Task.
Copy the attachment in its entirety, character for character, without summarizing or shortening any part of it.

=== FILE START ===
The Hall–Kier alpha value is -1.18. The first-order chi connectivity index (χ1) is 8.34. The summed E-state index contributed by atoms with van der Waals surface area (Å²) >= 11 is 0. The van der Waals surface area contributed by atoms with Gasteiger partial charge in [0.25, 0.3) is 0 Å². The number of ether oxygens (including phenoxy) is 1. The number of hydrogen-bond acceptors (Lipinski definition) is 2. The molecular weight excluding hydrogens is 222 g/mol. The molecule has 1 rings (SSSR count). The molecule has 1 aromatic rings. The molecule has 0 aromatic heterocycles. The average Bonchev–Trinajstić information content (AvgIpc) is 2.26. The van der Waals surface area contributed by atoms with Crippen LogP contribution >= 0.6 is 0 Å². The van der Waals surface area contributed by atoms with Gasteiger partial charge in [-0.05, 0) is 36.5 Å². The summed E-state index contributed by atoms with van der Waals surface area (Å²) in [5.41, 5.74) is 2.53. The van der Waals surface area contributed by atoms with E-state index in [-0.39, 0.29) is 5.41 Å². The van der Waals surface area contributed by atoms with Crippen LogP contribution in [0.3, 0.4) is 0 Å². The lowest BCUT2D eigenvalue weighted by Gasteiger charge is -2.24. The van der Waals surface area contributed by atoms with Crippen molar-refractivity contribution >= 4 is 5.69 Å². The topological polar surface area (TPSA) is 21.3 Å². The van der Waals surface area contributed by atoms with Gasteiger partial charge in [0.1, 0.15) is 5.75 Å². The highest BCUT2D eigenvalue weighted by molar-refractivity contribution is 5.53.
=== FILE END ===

The Hall–Kier alpha value is -1.18. The first-order chi connectivity index (χ1) is 8.34. The summed E-state index contributed by atoms with van der Waals surface area (Å²) >= 11 is 0. The van der Waals surface area contributed by atoms with Gasteiger partial charge in [0.25, 0.3) is 0 Å². The number of ether oxygens (including phenoxy) is 1. The number of hydrogen-bond acceptors (Lipinski definition) is 2. The molecular weight excluding hydrogens is 222 g/mol. The molecule has 1 rings (SSSR count). The molecule has 1 aromatic rings. The molecule has 0 aromatic heterocycles. The average Bonchev–Trinajstić information content (AvgIpc) is 2.26. The van der Waals surface area contributed by atoms with Crippen LogP contribution >= 0.6 is 0 Å². The van der Waals surface area contributed by atoms with Gasteiger partial charge in [-0.05, 0) is 36.5 Å². The summed E-state index contributed by atoms with van der Waals surface area (Å²) in [5.41, 5.74) is 2.53. The van der Waals surface area contributed by atoms with E-state index in [-0.39, 0.29) is 5.41 Å². The van der Waals surface area contributed by atoms with Crippen LogP contribution in [0.3, 0.4) is 0 Å². The lowest BCUT2D eigenvalue weighted by Gasteiger charge is -2.24. The van der Waals surface area contributed by atoms with Crippen molar-refractivity contribution >= 4 is 5.69 Å². The topological polar surface area (TPSA) is 21.3 Å². The van der Waals surface area contributed by atoms with Gasteiger partial charge in [0.1, 0.15) is 5.75 Å². The highest BCUT2D eigenvalue weighted by molar-refractivity contribution is 5.53.